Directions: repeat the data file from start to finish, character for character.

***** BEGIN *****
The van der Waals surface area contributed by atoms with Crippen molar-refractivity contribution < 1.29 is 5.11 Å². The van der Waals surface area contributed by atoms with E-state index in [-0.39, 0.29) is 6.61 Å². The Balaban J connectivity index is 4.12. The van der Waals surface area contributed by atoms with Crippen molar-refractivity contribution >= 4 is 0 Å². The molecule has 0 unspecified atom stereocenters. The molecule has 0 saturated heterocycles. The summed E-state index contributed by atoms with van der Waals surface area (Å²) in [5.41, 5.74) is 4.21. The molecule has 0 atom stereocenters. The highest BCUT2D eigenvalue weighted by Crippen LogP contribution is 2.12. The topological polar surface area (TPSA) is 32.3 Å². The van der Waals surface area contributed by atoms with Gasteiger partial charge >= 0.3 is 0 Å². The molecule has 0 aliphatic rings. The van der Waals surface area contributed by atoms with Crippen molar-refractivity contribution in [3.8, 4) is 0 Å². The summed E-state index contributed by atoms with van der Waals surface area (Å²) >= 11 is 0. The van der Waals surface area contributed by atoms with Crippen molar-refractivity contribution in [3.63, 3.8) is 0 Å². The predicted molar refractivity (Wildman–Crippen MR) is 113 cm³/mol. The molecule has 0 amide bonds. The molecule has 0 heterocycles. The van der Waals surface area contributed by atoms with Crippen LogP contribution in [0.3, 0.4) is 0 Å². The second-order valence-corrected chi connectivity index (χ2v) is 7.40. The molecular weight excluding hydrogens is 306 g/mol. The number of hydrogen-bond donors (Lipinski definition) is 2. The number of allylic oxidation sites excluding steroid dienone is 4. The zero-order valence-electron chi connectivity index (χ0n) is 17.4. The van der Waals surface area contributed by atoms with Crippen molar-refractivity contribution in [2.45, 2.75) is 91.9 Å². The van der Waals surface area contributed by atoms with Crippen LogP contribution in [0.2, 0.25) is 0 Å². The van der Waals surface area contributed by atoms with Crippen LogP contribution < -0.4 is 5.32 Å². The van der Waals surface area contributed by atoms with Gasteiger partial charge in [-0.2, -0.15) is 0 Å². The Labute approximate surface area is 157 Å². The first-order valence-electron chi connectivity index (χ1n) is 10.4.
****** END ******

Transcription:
The van der Waals surface area contributed by atoms with Crippen molar-refractivity contribution < 1.29 is 5.11 Å². The van der Waals surface area contributed by atoms with E-state index in [-0.39, 0.29) is 6.61 Å². The Balaban J connectivity index is 4.12. The van der Waals surface area contributed by atoms with Crippen molar-refractivity contribution >= 4 is 0 Å². The molecule has 0 unspecified atom stereocenters. The molecule has 0 saturated heterocycles. The summed E-state index contributed by atoms with van der Waals surface area (Å²) in [5.41, 5.74) is 4.21. The molecule has 0 atom stereocenters. The highest BCUT2D eigenvalue weighted by Crippen LogP contribution is 2.12. The topological polar surface area (TPSA) is 32.3 Å². The van der Waals surface area contributed by atoms with Gasteiger partial charge >= 0.3 is 0 Å². The molecule has 0 aliphatic rings. The van der Waals surface area contributed by atoms with Crippen molar-refractivity contribution in [3.8, 4) is 0 Å². The summed E-state index contributed by atoms with van der Waals surface area (Å²) >= 11 is 0. The van der Waals surface area contributed by atoms with Crippen molar-refractivity contribution in [3.63, 3.8) is 0 Å². The predicted molar refractivity (Wildman–Crippen MR) is 113 cm³/mol. The molecule has 0 amide bonds. The molecule has 0 heterocycles. The van der Waals surface area contributed by atoms with Crippen LogP contribution in [0.3, 0.4) is 0 Å². The second-order valence-corrected chi connectivity index (χ2v) is 7.40. The molecular weight excluding hydrogens is 306 g/mol. The number of hydrogen-bond donors (Lipinski definition) is 2. The number of allylic oxidation sites excluding steroid dienone is 4. The zero-order valence-electron chi connectivity index (χ0n) is 17.4. The van der Waals surface area contributed by atoms with Crippen molar-refractivity contribution in [2.45, 2.75) is 91.9 Å². The van der Waals surface area contributed by atoms with Crippen LogP contribution in [0.2, 0.25) is 0 Å². The van der Waals surface area contributed by atoms with Crippen LogP contribution < -0.4 is 5.32 Å². The van der Waals surface area contributed by atoms with Gasteiger partial charge in [-0.2, -0.15) is 0 Å². The Labute approximate surface area is 157 Å². The first-order valence-electron chi connectivity index (χ1n) is 10.4.